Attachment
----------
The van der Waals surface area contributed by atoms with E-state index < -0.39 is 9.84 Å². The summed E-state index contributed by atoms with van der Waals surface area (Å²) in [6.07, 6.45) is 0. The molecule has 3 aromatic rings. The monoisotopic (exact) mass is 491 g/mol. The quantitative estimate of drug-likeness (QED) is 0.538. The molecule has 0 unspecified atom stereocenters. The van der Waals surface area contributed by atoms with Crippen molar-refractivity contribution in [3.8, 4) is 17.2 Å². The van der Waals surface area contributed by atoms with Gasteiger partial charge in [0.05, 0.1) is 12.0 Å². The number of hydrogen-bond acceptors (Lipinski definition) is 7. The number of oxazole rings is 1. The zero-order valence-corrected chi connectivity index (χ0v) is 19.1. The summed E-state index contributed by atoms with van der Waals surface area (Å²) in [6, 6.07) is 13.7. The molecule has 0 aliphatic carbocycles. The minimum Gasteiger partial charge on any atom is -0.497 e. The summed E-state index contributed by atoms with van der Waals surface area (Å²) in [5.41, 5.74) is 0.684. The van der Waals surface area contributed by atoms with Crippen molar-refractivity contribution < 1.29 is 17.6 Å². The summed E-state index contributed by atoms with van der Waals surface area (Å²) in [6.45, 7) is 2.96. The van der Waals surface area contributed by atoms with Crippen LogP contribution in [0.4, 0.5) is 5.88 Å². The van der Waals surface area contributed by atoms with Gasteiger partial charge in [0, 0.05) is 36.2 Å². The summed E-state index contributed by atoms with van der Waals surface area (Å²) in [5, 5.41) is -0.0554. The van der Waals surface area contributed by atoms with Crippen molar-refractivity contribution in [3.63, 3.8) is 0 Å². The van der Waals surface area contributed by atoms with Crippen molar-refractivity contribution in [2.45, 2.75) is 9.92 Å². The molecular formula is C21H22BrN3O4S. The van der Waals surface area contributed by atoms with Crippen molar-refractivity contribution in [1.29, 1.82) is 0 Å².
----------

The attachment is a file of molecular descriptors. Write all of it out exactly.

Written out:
The van der Waals surface area contributed by atoms with E-state index < -0.39 is 9.84 Å². The summed E-state index contributed by atoms with van der Waals surface area (Å²) in [6.07, 6.45) is 0. The molecule has 3 aromatic rings. The monoisotopic (exact) mass is 491 g/mol. The quantitative estimate of drug-likeness (QED) is 0.538. The molecule has 0 unspecified atom stereocenters. The van der Waals surface area contributed by atoms with Crippen molar-refractivity contribution in [3.8, 4) is 17.2 Å². The van der Waals surface area contributed by atoms with Gasteiger partial charge in [0.05, 0.1) is 12.0 Å². The number of hydrogen-bond acceptors (Lipinski definition) is 7. The number of oxazole rings is 1. The zero-order valence-corrected chi connectivity index (χ0v) is 19.1. The summed E-state index contributed by atoms with van der Waals surface area (Å²) in [6, 6.07) is 13.7. The molecule has 0 aliphatic carbocycles. The minimum Gasteiger partial charge on any atom is -0.497 e. The summed E-state index contributed by atoms with van der Waals surface area (Å²) in [5.41, 5.74) is 0.684. The van der Waals surface area contributed by atoms with Crippen molar-refractivity contribution < 1.29 is 17.6 Å². The summed E-state index contributed by atoms with van der Waals surface area (Å²) in [6.45, 7) is 2.96. The van der Waals surface area contributed by atoms with Crippen LogP contribution in [0.4, 0.5) is 5.88 Å². The van der Waals surface area contributed by atoms with Gasteiger partial charge in [0, 0.05) is 36.2 Å². The summed E-state index contributed by atoms with van der Waals surface area (Å²) in [5, 5.41) is -0.0554. The van der Waals surface area contributed by atoms with Crippen molar-refractivity contribution in [3.63, 3.8) is 0 Å². The van der Waals surface area contributed by atoms with Crippen molar-refractivity contribution in [2.45, 2.75) is 9.92 Å². The molecular formula is C21H22BrN3O4S. The van der Waals surface area contributed by atoms with Crippen molar-refractivity contribution in [1.29, 1.82) is 0 Å².